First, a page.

# [R-sig-ME] convergence issues on lme4 and incoherent error messages

René b|mono@om @end|ng |rom gm@||@com
Fri Jun 14 11:08:53 CEST 2019

```Ah now I think of the following:
Estimating by-subject random slopes necessarily requires that the random
slope (i.e. in all within-subject design cells) is measured on each
subject. If, as you say, there are measurements missing in some
design-cells for some subjects, then, actually, estimating the variance of
fixed effects between subjects (just another word for by-subject random
slopes) becomes partially the same as measuring the fixed effect itself,
which is 'bad'.  Furthermore, this might be similarly troubling when
estimating by-subject intercepts, but for a slightly different reason,
namely, (lets make it extreme) if half of the subjects have measures in all
design cells, while the other half has only measures in some-design cells,
then what would you expect how the intercepts are distributed (i.e. the
subjects average response deviation from the grand mean), if there are
systematic differences between the means in the design-cells? The a priori
answer is, "probably not Gaussian", which is again 'bad'  :))

I would suggest to adjust the model-definition to reflect the fact that
there are cell-measurements missing for some subjects (regardless of
whether a model converges or not, but just because, this would be the only
way to meaningfully interpret the model).
I think this should work:
Let's take the model from the last link you posted

cc_marg ~ mPair*spd_des + diag(mPair:spd_des|ratID)

Define a (-numeric-) variable (say "cell_exists") in the data frame which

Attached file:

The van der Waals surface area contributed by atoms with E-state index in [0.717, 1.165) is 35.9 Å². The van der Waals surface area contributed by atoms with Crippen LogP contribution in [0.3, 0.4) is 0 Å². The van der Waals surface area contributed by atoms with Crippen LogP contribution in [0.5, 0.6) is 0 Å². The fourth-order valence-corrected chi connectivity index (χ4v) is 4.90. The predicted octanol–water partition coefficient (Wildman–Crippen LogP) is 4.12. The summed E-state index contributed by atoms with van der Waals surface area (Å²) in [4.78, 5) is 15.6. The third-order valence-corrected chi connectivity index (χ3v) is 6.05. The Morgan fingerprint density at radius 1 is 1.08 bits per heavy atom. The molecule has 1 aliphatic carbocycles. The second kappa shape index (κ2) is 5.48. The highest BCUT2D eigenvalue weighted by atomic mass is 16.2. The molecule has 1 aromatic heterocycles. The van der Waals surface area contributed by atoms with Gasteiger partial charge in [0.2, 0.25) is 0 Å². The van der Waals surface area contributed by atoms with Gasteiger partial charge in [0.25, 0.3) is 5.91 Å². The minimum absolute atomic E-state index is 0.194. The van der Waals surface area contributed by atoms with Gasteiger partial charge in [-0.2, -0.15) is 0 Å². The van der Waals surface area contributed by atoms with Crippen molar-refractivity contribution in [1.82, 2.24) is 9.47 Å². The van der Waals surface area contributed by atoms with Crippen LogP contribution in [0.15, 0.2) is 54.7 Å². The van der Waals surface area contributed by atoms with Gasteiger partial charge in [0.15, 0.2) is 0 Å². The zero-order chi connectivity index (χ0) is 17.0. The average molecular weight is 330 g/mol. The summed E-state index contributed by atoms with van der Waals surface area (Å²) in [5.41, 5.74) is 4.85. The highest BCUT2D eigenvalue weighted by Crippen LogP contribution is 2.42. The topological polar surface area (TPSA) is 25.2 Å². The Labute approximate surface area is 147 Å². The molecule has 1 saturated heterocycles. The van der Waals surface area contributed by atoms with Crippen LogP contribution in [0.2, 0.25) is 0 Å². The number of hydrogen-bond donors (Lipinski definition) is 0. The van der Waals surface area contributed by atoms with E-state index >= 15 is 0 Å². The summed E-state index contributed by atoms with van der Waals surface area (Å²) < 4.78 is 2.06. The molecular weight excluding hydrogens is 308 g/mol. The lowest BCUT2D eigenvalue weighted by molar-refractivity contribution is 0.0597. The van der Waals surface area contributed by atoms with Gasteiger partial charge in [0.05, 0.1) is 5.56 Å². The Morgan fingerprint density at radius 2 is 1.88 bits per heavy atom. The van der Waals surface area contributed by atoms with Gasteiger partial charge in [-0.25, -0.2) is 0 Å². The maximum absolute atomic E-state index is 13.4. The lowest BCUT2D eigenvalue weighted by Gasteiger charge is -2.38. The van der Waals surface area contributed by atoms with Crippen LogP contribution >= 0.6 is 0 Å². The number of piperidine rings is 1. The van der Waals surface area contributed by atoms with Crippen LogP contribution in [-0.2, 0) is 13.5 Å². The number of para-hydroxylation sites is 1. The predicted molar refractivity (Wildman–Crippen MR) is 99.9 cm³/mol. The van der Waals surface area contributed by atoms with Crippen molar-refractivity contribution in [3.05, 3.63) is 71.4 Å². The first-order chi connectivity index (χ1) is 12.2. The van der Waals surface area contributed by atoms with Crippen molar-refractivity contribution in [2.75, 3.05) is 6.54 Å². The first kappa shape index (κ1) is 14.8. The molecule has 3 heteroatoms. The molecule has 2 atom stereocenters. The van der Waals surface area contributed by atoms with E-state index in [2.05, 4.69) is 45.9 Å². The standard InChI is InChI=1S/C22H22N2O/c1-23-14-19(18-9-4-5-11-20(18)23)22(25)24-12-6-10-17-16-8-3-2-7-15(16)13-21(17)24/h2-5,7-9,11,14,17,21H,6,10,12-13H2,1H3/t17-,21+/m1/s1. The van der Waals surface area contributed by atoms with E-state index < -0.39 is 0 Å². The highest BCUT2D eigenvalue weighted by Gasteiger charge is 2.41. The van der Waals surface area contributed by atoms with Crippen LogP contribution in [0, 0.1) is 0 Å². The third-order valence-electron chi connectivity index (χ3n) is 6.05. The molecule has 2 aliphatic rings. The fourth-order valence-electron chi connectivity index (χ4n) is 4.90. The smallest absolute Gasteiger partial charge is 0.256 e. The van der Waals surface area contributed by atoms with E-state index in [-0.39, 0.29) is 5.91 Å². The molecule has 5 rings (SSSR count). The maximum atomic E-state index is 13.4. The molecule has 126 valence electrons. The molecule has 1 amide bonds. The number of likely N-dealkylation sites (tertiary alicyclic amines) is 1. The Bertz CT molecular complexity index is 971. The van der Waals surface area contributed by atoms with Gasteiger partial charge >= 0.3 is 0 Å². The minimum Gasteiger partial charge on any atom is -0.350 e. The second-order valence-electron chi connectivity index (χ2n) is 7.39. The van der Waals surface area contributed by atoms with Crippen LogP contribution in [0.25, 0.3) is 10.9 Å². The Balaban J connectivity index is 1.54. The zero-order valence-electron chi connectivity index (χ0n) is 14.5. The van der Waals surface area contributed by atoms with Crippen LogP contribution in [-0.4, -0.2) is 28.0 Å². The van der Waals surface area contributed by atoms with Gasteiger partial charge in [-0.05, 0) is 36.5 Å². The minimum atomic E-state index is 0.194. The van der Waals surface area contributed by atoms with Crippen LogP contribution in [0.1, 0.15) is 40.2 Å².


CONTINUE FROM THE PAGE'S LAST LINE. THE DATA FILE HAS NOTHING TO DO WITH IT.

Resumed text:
codes whether a subject (for all observations by that subject) has
measurements in all cells (coded as 1), or not (coded as 0), such that all
subjects of which you speak have missing data in some cells are 0.
Then:

cc_marg ~ mPair*spd_des + diag(0+cell_exists:mPair:spd_des|ratID)

Will estimate (no intercepts and) only random slopes for subjects with
cell_exists=1
And to achieve the same for intercept (lets have a second variable which is
identically coded as cell_exists to be as clear as possible:
cell_exists_intercept)

cc_marg ~ mPair*spd_des + diag(0+ cell_exists_intercept
+cell_exists:mPair:spd_des|ratID)

And the intercept then would be the "cell_exists_intercept".
This should deal with the missing stuff :)
But don't ask me how to call the random effects in the end :)) (random
slopes for a sub-sample of subjects maybe), or the residuals (mixture
between individual level model errors, and random intercept and slope
variance for those subjects with incomplete data).

Hope this helps (I guess there will be a solution eventually, there is not
much left to do, except going Bayesian :))
Best, René

Am Fr., 14. Juni 2019 um 03:36 Uhr schrieb David Duffy <
David.Duffy using qimrberghofer.edu.au>:

> FWIW, on my machine,
>
> lmer(cc_marg ~  mPair*spd_des + (1|cycle) + (1|ratID), data=dat)
>
> runs without complaint. It's only when I add in mPair as fixed and random
> that I get problems. I notice that cycle has a *lot* of levels,and the
> distribution of cc_marg is pretty skewed. I always have trouble
> understanding measurement models in a lmer formula - mPair are six
> different measures, is that right? If that is the case, you might
> cross-check your results by running in MCMCglmm as an explicit multivariate
> model, and getting the same answers.
>
> Cheers, David Duffy.
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